4. Weak or dead car battery
Some systems are designed to detect low battery levels. Attempting to start the vehicle with a dying or weak battery will usually trigger the alarm to go off. The car alarm in a modern car needs a consistent supply of power to run effectively. If the battery is weak, this can cause a myriad of problems. Check the voltage levels in your car battery using a handy voltmeter. However, if you are wary about this procedure, simply bring your car to a professional mechanic for some much needed help. It may be time to charge the battery at the mains, or you may have to buy a new one instead.
5. Various electrical problems
Electrical problems, faulty wiring, and short circuits can wreak havoc on the alarm system in your car. My friend used to have the same problem even though there was nothing wrong with the vehicle. All the sensors were working fine but the false car alarm would keep blaring in the middle of the nights. As it turns out, his vehicle had a grounded alternator. For some strange reason, this problem is the reason why the alarm kept going off.
How do I stop my car alarm from going off?
There are many ways to do this:
- You can try inserting the key into the lock, unlock the doors, and lock it once more to shut down the alarm. If the door is locked, unlock it and lock it again. The action might be enough to shut off the siren.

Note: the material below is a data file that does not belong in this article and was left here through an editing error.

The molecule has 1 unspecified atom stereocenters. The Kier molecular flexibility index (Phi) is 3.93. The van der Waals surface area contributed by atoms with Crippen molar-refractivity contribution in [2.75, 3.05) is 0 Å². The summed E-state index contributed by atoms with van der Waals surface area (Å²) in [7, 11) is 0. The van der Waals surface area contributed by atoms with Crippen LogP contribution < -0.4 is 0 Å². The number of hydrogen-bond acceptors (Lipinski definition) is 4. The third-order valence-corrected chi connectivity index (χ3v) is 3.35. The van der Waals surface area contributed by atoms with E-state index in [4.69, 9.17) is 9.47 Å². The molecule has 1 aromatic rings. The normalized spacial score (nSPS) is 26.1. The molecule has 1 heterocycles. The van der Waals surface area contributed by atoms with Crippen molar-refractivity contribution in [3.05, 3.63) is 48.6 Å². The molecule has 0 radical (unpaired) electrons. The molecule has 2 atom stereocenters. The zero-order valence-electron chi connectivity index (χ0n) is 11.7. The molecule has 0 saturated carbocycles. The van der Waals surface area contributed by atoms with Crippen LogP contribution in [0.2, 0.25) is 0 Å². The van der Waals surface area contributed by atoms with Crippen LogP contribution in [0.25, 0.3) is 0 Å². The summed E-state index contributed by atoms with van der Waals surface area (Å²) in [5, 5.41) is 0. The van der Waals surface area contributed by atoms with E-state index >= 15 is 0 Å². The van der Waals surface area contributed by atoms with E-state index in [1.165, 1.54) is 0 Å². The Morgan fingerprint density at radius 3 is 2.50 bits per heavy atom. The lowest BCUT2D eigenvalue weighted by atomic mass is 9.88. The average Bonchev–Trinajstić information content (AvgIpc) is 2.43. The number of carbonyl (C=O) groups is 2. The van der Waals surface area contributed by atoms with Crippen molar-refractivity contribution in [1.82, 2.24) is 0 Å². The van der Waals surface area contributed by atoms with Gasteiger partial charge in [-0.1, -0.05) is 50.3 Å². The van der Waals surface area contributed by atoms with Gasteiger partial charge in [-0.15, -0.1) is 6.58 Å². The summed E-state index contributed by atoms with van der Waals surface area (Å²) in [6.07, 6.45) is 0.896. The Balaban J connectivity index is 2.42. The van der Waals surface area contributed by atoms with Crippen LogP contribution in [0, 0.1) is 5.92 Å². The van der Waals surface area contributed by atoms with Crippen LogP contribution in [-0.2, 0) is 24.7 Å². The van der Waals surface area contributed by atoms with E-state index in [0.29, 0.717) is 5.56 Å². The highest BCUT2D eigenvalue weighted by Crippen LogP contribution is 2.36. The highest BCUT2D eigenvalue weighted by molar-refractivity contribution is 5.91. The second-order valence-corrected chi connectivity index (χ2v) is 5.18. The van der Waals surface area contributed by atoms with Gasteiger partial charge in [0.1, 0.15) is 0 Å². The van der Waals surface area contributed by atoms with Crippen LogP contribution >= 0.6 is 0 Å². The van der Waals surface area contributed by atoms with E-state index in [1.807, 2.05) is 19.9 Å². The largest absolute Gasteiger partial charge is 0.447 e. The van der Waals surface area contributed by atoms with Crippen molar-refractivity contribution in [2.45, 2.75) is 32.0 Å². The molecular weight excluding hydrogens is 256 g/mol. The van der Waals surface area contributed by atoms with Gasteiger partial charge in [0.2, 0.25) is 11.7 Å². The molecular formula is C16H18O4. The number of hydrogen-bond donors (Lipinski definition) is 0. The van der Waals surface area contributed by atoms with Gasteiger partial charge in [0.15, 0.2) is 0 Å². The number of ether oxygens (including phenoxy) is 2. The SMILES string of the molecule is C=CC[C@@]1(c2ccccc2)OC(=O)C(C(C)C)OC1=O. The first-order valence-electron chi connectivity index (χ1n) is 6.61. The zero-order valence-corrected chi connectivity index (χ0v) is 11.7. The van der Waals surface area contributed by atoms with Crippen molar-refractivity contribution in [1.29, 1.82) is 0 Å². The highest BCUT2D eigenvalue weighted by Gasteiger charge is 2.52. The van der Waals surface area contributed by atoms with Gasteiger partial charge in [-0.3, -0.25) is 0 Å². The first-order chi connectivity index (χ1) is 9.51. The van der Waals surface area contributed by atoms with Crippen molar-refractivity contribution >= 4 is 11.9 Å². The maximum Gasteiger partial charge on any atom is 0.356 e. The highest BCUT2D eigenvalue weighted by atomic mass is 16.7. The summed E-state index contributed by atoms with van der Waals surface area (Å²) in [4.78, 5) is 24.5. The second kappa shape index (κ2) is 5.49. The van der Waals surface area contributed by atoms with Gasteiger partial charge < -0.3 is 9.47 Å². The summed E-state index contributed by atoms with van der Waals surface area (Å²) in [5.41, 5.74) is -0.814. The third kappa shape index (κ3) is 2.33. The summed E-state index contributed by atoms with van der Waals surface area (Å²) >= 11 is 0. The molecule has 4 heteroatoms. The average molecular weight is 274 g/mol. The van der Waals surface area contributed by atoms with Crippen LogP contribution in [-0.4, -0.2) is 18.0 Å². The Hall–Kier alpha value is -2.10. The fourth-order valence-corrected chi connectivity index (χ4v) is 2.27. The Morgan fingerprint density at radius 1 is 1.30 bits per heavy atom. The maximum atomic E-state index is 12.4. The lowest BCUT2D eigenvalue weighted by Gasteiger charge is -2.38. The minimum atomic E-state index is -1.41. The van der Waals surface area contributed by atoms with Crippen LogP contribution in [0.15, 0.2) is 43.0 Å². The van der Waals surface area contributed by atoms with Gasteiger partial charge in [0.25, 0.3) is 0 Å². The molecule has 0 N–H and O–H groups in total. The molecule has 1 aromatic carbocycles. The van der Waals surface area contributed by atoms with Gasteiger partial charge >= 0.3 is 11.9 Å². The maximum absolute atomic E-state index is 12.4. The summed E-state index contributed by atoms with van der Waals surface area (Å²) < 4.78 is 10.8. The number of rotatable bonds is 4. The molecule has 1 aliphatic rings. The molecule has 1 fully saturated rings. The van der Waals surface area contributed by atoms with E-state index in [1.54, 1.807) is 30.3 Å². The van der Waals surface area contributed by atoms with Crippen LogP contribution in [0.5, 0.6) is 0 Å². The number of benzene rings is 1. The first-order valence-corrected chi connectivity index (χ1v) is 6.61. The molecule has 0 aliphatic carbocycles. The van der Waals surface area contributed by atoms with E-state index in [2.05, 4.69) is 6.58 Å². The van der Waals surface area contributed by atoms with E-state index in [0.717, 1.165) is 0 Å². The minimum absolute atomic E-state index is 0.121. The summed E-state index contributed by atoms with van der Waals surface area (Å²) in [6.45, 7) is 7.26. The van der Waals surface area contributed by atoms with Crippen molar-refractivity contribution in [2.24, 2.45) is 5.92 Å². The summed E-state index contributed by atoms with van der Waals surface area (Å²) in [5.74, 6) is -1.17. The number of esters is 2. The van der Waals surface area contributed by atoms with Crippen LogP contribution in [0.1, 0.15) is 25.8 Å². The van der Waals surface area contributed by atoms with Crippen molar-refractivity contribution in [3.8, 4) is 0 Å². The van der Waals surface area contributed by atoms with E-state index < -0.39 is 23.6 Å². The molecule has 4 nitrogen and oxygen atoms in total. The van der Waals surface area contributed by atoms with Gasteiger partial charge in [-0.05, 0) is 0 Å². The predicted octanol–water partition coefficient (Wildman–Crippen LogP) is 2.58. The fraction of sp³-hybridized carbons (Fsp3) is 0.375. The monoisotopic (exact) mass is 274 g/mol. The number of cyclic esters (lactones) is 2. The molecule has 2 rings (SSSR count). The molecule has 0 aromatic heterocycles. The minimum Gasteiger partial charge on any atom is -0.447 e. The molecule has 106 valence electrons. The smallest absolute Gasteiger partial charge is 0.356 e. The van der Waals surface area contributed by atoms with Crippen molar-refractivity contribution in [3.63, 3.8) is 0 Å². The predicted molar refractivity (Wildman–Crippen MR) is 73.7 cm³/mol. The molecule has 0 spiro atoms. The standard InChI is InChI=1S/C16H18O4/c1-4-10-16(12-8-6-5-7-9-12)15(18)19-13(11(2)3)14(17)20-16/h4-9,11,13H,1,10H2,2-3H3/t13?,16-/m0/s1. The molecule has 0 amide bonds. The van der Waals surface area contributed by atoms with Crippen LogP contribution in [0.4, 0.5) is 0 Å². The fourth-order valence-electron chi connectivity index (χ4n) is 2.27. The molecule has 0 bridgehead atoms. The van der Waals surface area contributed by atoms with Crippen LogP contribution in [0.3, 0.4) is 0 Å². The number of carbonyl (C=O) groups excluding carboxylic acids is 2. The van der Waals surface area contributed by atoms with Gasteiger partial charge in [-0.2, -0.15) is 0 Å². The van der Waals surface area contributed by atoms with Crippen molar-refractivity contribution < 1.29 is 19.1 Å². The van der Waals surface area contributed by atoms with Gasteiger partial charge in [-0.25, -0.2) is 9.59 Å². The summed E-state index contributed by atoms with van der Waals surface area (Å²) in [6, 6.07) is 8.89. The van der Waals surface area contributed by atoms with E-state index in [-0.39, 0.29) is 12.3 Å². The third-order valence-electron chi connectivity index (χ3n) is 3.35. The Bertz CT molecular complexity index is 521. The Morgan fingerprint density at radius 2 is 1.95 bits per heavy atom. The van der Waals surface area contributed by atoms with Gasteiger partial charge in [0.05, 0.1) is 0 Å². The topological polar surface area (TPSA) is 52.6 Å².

- Try pressing on the key fob to unlock the door. If the alarm doesn’t respond, check the batteries in the key fob. If the door unlocks and the alarm starts blaring once more, it is better to have your vehicle checked by a mechanic or electrician.
- Check the owner’s manual. You might need to perform some steps to reset the computer which will also reset the alarm.
- If all else fails, it is time to remove the fuse. Again, you will need the owner’s manual for this. If you disconnect the fuse, you might also lose the central locking function in your vehicle. Again, if you’re not sure, never hesitate to consult a mechanic. For vehicles equipped with aftermarket alarms, you will need to locate the main alarm fuse (which is connected to the battery) to disable the alarm system without disabling the central locking function.
Can a car alarm system drain the battery?
Yes. Anything that consumes power will have a chance of draining the battery in your vehicle. A vehicle alarm that keeps going off will eventually weaken or permanently damage the battery. You might be surprised to know that car alarms only consume a very small amount of power (usually 0.5 watts) but repeated engagement of the siren will nevertheless consume a lot of power in the long run.
Car alarm keeps going off? This is a huge cause for concern. The car alarm problem will not only affect the battery, but it will also annoy your neighbors. Make sure to have the alarm system checked to rectify the problem at the soonest possible time.
Main image source: Paul